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One chart to explain the difference between President Obama and Romney on the deficit

Mitt Romney continues to mislead Americans with falsehoods about President Obama’s record on the deficit. The irony is that, while the President’s plan reduces deficit by over $4 trillion over the next ten years, Mitt Romney—who loaded companies up with debt during his time as a corporate buyout specialist—now supports a plan that could explode the federal deficit by as much as $5 trillion.

Here’s the difference: The President’s plan would cut the deficit by over $4 trillion, making $2.50 in spending cuts for every $1 in revenue increases, while asking the wealthiest to pay their fair share and eliminating special tax breaks for oil and gas companies—and it would still maintain key investments in education, infrastructure, job training, research and care for our veterans. Independent analysts at the Congressional Budget Office have shown that the President’s plan would result in deficits that fall over time and stabilize the debt as a share of GDP.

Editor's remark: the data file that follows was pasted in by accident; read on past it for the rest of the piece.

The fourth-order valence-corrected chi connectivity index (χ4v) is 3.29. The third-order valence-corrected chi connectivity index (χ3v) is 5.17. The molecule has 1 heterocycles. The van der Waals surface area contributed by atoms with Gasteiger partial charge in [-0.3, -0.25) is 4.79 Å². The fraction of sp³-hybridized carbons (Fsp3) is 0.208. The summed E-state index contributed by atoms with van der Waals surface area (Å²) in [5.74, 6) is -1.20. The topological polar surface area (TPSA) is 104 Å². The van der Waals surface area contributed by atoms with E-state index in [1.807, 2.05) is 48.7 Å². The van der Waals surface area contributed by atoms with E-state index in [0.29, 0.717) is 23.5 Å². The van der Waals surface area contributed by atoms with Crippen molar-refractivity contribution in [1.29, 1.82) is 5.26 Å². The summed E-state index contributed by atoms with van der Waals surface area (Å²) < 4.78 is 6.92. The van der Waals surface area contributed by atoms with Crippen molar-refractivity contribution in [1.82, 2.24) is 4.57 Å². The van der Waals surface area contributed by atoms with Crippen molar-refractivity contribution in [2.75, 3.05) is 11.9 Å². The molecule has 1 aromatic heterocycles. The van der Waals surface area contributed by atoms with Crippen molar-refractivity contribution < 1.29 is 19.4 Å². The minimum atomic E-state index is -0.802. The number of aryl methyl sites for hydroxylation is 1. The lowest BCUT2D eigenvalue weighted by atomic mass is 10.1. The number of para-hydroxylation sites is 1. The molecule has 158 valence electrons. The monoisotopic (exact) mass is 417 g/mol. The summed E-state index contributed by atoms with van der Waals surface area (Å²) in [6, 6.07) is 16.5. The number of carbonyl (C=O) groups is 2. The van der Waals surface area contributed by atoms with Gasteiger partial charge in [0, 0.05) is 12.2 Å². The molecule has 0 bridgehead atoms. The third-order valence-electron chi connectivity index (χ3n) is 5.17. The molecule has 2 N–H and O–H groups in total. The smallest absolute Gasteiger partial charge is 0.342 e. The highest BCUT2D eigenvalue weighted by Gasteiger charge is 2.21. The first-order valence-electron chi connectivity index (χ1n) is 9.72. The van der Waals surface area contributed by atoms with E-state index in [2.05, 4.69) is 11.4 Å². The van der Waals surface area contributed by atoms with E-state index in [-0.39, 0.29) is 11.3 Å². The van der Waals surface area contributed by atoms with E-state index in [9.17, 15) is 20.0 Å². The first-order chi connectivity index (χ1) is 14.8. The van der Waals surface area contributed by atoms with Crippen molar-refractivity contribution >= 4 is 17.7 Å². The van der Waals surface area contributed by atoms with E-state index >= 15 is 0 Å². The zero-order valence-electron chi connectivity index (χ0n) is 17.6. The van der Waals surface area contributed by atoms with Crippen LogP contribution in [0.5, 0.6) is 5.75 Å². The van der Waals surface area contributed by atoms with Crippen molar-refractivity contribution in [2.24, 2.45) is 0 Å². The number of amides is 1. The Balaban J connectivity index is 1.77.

But even though Romney’s plan would require deep cuts to domestic spending—which could slash investments in areas like education, clean energy, and research—it includes $5 trillion in tax cuts weighted towards the wealthy and large corporations as well as $2 trillion in defense spending above the caps both parties agreed to last year. That means that without even deeper cuts to spending than he has promised or tax increases for the middle class, Romney’s plan would result in increasing deficits.

Take a look at the clear difference between what President Obama’s and Romney’s plans would do to the deficit, and then share this chart with your friends and family.

Sources: Deficits under President’s plan are taken from OMB data. Deficits under Romney’s plan are based on OFA analysis of Romney’s tax and budget plans.